Megaquarium + Freshwater Frenzy DLC – Review
Follow Genre: Tycoon, simulator
Developer: Twice Circled
Publisher: Twice Circled
Platform: PS4, Xbox One, Switch, PC, Mac
Tested on: PS4

Megaquarium + Freshwater Frenzy DLC – Review

Site Score
Good: Easy but fun tycoon game, DLC adds depth
Bad: Controls are annoying, Sound design is still bad
User Score
(1 votes)
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Rating: 6.0/10 (1 vote cast)

Over three years ago we already took a look at the base game of Megaquarium, Twice Circled’s aquarium tycoon game that lets you run your very own Sea World type business. Back then, the game was released on PC, which is where the bulk of tycoon games end up. The result is that some console players have a chronic lack of tycoon titles to play and it’s a niche that many devs aim to fill. However, they forget there’s a very good reason why these games don’t make it to console in the first place. Megaquarium illustrates why, though the game certainly has its upsides too, including a whole bunch of new content in the form of the Freshwater Frenzy DLC.


As you’d expect from a tycoon game, there’s not that much story content to explore. The campaign is as close as you can get to a storyline, and it’s more so a series of tutorials and challenges you can aim to complete, to go from a complete nobody to a successful aquarium owner. A lack of cutscenes or world-building is hardly something to make a fuzz about when it comes to an aquarium tycoon though.


Megaquarium looks rather cute, albeit fairly simplistic. The style doesn’t allow too many details, and you can’t expect to get an up-close look at all the animals or people in your aquarium to find them portrayed realistically. The character models remind us of Mii characters, and the fish themselves often aren’t more than colored blobs floating in the water. Luckily, the tanks have sufficient decorations, and the UI (which is far more important in a tycoon title) is clean and easily navigable.


The soundtrack on the other hand might annoy you with its simplicity. There’s just not enough diversity in the music, meaning you’ll quickly get annoyed listening to the same track over and over again. The sound effects are average at best and there’s no voice acting either.


Overall we’ve discussed a lot of things that were mediocre or absent in Megaquarium, but now we’re moving on to the heart of any tycoon game: the actual gameplay. In this game you build and run your own aquarium, taking care of everything from the tanks that house the fish themselves, to the technical matters behind the scenes, staff to keep everything in order, and guest facilities that will keep the money rolling in. It sounds like a lot, but Megaquarium actually manages to have rather easy-to-learn mechanics that keep things from getting overwhelming and make it a fun game even for people who are just getting into the genre.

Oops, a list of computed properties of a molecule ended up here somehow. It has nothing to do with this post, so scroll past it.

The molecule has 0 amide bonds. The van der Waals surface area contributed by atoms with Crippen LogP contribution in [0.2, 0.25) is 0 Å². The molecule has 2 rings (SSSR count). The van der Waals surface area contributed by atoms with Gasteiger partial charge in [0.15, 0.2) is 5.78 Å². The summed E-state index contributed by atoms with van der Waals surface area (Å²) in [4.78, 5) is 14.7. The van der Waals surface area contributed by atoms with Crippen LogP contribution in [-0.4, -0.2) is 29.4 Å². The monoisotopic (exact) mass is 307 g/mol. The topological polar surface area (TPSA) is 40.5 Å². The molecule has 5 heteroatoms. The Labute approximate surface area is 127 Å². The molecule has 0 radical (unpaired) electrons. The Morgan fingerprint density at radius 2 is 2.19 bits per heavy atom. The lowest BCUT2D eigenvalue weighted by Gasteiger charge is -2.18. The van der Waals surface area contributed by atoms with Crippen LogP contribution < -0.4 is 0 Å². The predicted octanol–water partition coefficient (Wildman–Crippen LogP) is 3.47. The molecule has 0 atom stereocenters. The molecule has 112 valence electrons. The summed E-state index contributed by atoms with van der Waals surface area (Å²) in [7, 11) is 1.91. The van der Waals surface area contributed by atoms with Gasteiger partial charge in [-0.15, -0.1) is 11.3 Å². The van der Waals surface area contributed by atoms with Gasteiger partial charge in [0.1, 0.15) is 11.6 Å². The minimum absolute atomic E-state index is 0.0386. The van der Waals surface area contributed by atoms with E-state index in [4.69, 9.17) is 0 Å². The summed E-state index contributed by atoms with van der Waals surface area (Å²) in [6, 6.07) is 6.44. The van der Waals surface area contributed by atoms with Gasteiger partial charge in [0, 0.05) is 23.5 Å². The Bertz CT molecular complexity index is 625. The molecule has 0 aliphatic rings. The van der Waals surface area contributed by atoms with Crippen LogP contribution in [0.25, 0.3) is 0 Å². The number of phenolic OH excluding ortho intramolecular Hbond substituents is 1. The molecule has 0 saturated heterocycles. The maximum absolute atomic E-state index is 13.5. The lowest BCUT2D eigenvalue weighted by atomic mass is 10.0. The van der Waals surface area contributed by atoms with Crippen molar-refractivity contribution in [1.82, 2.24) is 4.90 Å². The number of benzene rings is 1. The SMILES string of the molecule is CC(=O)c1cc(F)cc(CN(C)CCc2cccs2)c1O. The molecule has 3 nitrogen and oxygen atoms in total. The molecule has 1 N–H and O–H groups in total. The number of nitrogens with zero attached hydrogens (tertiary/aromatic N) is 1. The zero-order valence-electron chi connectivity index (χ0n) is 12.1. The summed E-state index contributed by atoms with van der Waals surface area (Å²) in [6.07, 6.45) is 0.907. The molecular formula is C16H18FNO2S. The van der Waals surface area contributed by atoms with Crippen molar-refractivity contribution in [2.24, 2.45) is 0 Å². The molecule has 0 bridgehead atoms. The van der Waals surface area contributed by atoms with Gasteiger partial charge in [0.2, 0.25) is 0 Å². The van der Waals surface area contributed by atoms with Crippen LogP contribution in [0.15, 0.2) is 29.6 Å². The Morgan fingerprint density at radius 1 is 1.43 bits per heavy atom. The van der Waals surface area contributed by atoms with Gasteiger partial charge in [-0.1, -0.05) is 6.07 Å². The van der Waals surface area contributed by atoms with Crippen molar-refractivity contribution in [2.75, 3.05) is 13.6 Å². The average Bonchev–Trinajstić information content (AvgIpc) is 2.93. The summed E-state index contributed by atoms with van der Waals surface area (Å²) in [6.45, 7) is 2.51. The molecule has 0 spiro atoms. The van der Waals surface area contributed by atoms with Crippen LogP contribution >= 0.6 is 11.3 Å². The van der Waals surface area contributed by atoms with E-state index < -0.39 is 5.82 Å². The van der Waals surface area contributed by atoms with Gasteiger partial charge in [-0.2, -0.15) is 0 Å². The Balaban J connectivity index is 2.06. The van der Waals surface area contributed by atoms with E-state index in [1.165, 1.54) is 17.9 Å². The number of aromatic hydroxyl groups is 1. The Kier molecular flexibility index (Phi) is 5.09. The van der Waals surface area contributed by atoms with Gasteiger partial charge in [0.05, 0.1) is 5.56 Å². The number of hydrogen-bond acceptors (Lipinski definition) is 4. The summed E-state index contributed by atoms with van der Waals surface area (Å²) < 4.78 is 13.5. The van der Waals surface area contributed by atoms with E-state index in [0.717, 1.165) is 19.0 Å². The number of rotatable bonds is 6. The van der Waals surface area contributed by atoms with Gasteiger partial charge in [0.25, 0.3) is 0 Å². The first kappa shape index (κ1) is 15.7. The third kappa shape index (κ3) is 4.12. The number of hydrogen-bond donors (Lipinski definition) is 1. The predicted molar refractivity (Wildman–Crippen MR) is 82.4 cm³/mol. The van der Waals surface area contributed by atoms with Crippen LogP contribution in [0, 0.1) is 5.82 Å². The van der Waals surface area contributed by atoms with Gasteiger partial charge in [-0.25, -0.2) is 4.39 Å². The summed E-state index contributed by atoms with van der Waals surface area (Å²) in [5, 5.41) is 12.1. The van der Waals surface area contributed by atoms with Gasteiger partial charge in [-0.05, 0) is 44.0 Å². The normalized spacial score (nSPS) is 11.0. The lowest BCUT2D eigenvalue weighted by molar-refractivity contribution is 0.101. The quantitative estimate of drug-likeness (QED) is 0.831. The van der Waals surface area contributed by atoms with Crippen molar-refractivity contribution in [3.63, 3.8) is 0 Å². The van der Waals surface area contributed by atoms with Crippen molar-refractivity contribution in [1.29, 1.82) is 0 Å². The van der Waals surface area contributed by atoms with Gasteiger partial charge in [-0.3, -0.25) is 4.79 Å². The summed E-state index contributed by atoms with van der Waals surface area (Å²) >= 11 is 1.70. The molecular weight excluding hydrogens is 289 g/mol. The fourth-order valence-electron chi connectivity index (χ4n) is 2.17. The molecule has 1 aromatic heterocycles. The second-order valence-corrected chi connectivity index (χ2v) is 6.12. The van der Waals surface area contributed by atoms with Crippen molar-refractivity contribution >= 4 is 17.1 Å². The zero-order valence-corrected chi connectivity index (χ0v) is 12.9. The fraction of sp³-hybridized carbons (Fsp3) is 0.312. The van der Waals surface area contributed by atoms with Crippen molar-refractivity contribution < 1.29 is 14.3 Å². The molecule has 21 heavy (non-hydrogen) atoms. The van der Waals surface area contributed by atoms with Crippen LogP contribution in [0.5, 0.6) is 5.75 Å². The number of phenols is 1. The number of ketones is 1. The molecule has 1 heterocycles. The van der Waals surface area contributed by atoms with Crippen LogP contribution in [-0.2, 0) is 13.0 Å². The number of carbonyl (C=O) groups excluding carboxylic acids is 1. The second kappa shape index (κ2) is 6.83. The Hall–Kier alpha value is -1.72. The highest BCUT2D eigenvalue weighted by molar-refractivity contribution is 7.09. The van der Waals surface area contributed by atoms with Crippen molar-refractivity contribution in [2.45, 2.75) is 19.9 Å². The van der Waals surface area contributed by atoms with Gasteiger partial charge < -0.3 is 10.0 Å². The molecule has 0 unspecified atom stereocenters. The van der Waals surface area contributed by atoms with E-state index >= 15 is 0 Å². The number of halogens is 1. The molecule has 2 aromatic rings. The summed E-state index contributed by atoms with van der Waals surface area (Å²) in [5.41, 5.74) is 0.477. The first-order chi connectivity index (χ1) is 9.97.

Any aquarium needs fish, so that’s where we’ll start. Adding fish to your aquarium is as simple as putting down a tank and filling it. If you want to keep your fish healthy and alive, there’s a bit more than that to it, however. All species have their own requirements when it comes to temperatures, food, water quality, and what other types of fish they can share a tank with. The size of the tank also matters, with bigger fish taking up more room. Investing in research to keep technology evolving is a good idea too.

Aside from research, you’ll also need staff to clean and take care of the fish, and deal with guests. These guests themselves also aren’t satisfied just walking around looking at fish alone. They might want to have food or drinks, or need to use the toilet. They’ll also care if the aquarium looks nicely decorated and want to learn something while visiting, meaning you can put down informational signs or other forms of guest education.

To help everything run smoothly – literally – you do have a series of floor arrows you can use to lead guests around a designated route. This is where the convenience ends though. Megaquarium is a fun game, but we need to address the elephant in the room. A lot of tycoon games don’t release on consoles because the controls aren’t ideal without a mouse and keyboard. Sadly, this game is not an exception. By far the biggest gripe we had with the game is how finicky the controls were and how it slowed the whole process down.

The game can be played in the campaign mode, where you complete in-game days and challenges, trying to keep your prestige high through it all. Or you can tackle a more relaxed sandbox mode that focuses solely on you building the aquarium of your dreams. The Freshwater Frenzy DLC adds mostly additional species and decor items to play around with, though it also adds the gameplay element of breeding, meaning you can have your own baby fish. Not only does this mean you can now acquire fish without buying them, but you can also actually crossbreed to get interesting new fish with unique colors and patterns. It definitely adds a little more depth to the game.


Megaquarium is a fun tycoon game that got very decent ratings on PC. It won’t surprise anybody that this console port has the same relaxing and easy gameplay but with about 25% added frustration due to awkward controls. If you’re a big tycoon fan and really can’t get this on another platform, this game is probably worth a buy. As a whole, we’d recommend going for the PC version, especially considering the DLC is also available there. Even so, this one managed to entertain us quite a bit, and we enjoyed seeing our aquarium grow and flourish.

VN:F [1.9.22_1171]
Rating: 6.0/10 (1 vote cast)
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Megaquarium + Freshwater Frenzy DLC - Review, 6.0 out of 10 based on 1 rating

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